The full quotation in the Washington Post editorial said, “They think we are in deep trouble so we need a rascal in the White House to straighten out the mess.” The reference was to the constant 30 to 40 percent of the Republican voters who continue to support Donald Trump for president. Let’s examine the basic premise of the statement.
Our country is in deep trouble:
Our country was in deep trouble in the 1930s when we were in serious economic struggle during the great depression. At that time we had twenty-five percent unemployment, a major stock market crash that cost Wall Street billions of dollars, and no support base for our most vulnerable citizens, seniors and children. Our country was in deep trouble during the 1940s when we were fighting for our way of life with the totalitarian governments of Europe and Asia, Germany and Japan. Our country was in difficulty but not deep trouble with the recession of 2008 that caused us so much concern. The regulations in place and an alert government leadership handled that crisis.
Unemployment is now below 5 percent, down from more than 10 percent in 2008. Gasoline prices are half of what they were seven years ago primarily because we are no longer dependent on foreign oil. The stock market is up from below 9000 to more than 16,000. Just as important, our military which was fighting wars in Iraq and Afghanistan now has fewer than 11,000 soldiers in the mid-east, down from a high of 187,000 seven years ago.
Are we really in deep trouble? I don’t think so. It has been much, much worse. So, if we are not in deep trouble why do we think we are? That answer is in the constant negative political rhetoric from our representatives in Washington DC and from the news media who quote whatever they say, no matter how far-out the assertion.
There is one basic rule we should all remember when we are taking the temperature of our national state of being. We have two dominant political parties, Republicans and Democrats. A representative of only one of these can occupy the White House at a time. We tend to swing back and forth between more liberal (Democrat) and more conservative (Republican) leadership. Over the last 50 years we have moved from Nixon-Ford (R) to Carter (D) to Reagan- Bush(R) to Clinton (D) to J.W. Bush (R) to Obama (D). Imagine a large pendulum swinging back and forth from right to left with it never settling in the middle. That constant swinging pendulum helps us keep balance in key parts of our government such as the Supreme Court which tends to move regularly from conservative to more liberal and back again.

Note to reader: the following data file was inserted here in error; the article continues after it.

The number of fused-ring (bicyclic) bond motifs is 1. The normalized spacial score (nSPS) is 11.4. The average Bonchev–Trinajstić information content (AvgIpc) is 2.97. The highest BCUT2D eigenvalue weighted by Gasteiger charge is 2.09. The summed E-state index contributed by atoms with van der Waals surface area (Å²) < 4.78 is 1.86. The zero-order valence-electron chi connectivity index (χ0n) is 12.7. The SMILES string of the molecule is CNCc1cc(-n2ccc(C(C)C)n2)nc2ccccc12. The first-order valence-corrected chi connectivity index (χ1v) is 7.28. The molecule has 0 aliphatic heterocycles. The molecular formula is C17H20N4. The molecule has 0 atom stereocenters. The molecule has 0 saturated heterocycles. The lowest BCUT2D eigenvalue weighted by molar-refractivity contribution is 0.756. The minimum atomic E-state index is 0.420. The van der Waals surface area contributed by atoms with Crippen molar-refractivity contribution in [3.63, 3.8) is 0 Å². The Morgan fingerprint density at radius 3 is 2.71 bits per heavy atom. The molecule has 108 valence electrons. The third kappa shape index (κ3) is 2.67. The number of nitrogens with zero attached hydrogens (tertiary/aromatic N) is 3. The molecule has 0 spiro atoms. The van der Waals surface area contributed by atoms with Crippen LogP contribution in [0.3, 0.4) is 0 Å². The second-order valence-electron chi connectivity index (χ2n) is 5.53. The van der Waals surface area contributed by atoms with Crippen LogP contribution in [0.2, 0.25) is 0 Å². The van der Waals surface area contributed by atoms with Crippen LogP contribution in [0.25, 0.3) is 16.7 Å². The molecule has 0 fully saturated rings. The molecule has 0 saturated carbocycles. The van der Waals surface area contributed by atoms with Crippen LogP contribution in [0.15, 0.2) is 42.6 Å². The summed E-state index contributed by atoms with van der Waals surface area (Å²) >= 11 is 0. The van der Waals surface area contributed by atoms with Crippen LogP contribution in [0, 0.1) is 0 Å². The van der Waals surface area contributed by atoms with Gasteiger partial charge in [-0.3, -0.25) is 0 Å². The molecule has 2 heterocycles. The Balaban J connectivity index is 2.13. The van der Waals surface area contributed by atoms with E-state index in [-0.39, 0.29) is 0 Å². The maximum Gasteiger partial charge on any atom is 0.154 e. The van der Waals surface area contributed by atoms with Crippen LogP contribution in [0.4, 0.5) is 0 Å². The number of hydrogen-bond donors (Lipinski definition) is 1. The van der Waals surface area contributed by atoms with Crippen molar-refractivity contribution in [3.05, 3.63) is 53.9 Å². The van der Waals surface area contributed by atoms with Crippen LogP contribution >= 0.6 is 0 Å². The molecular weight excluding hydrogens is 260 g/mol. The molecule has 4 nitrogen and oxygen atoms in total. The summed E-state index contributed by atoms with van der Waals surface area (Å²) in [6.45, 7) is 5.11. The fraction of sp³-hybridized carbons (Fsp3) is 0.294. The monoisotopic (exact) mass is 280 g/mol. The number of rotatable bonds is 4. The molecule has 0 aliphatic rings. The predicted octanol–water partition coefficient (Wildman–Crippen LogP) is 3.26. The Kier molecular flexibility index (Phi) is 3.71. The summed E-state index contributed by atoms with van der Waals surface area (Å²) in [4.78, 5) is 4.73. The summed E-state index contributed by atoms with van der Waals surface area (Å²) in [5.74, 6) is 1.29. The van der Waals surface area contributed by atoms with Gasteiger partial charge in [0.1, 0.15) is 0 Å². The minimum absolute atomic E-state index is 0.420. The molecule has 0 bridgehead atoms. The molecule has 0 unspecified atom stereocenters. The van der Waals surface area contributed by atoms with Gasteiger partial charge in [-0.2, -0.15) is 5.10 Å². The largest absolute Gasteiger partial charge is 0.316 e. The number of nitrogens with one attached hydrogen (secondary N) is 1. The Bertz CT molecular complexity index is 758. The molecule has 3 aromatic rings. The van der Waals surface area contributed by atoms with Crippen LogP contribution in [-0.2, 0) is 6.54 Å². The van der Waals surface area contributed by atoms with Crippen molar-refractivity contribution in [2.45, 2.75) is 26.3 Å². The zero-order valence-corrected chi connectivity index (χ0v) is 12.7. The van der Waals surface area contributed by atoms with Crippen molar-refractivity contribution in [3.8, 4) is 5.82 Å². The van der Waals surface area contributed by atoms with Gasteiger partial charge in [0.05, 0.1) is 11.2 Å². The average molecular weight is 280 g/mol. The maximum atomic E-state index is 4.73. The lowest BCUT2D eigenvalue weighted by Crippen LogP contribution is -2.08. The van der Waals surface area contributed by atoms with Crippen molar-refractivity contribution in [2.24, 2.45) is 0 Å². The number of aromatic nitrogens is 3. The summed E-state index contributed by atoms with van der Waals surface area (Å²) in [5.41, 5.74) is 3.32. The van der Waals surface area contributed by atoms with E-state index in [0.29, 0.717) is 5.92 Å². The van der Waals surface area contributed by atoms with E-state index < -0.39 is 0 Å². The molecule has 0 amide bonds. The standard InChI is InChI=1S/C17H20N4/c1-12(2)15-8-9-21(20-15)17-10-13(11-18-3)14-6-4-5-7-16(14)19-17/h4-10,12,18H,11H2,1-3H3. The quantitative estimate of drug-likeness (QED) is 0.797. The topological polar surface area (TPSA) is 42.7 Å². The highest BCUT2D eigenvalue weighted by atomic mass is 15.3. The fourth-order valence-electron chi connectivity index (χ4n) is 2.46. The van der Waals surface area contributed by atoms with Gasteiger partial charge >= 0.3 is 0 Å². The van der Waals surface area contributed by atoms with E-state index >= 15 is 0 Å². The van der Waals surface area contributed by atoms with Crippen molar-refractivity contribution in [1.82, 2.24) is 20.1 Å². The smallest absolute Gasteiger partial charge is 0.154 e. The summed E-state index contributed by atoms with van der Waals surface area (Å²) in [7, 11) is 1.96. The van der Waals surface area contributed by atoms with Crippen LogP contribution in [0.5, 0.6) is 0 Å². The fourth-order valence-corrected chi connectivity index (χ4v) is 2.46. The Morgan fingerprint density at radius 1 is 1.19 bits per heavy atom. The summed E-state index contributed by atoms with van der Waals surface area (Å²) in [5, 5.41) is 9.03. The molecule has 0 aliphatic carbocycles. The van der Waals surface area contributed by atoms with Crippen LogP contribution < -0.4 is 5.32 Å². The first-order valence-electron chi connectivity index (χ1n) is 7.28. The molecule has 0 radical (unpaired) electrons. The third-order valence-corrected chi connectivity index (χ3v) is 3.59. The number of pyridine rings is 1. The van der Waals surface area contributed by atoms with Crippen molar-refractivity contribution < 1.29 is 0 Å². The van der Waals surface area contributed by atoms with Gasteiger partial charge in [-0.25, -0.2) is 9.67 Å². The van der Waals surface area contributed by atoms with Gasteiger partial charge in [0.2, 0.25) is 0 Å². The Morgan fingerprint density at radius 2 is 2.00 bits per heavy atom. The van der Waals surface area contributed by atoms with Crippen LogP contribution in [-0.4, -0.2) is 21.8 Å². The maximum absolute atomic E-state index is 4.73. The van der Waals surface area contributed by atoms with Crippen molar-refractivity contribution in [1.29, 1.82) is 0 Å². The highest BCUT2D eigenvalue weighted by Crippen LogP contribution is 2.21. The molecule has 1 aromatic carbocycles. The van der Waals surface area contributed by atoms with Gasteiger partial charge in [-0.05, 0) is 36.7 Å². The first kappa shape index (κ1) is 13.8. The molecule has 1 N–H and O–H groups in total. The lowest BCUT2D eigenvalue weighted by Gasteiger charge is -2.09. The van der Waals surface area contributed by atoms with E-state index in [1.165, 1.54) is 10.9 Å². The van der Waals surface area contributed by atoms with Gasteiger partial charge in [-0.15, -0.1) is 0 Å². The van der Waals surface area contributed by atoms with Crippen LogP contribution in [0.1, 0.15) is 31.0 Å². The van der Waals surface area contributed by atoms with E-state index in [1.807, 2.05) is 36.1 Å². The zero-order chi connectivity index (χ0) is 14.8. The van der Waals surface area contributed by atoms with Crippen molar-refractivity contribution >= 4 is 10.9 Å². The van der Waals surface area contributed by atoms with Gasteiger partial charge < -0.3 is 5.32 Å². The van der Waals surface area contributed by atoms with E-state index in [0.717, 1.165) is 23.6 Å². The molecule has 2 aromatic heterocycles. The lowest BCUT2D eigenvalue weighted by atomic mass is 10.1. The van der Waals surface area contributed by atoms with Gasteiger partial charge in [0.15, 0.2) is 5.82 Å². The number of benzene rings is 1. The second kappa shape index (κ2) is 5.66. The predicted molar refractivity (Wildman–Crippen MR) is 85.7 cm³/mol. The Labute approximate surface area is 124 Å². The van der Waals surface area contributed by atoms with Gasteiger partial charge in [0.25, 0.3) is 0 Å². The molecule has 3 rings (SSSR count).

Remember, that no political party ever won an election by telling the voters what a great job the other side is doing. The outsiders always sound like the “Nabobs of Negativity” as former Vice President Spiro Agnew used to call them. And, all of that negative drags down our national state-of-mind.
Do we need a rascal in the White House?
No, far from it. What we need is a middle of the road president who will listen to the divergent voices in the country and make the moves necessary to pull us together like the big and diverse family we should be and, just under the surface, we are. Our next occupant of the White House must have an understanding of the responsibilities written in the Constitution for the President and must have a vision of the future the people can identify with. Just as important, that President must be able to communicate that vision so we can all see it clearly.
What we don’t need is more negative rhetoric, more political name calling, more vulgarities from the debate stage, and more demagoguery. It is time for the American people to reign in our emotions and look for logic and reason.
— Dr. Mark L. Hopkins writes for More Content Now and Scripps Newspapers. He is past president of colleges and universities in four states and currently serves as executive director of a higher-education consulting service. You will find Hopkins’ latest book, “Journey to Gettysburg,” on Amazon.com. Contact him at presnet@presnet.net.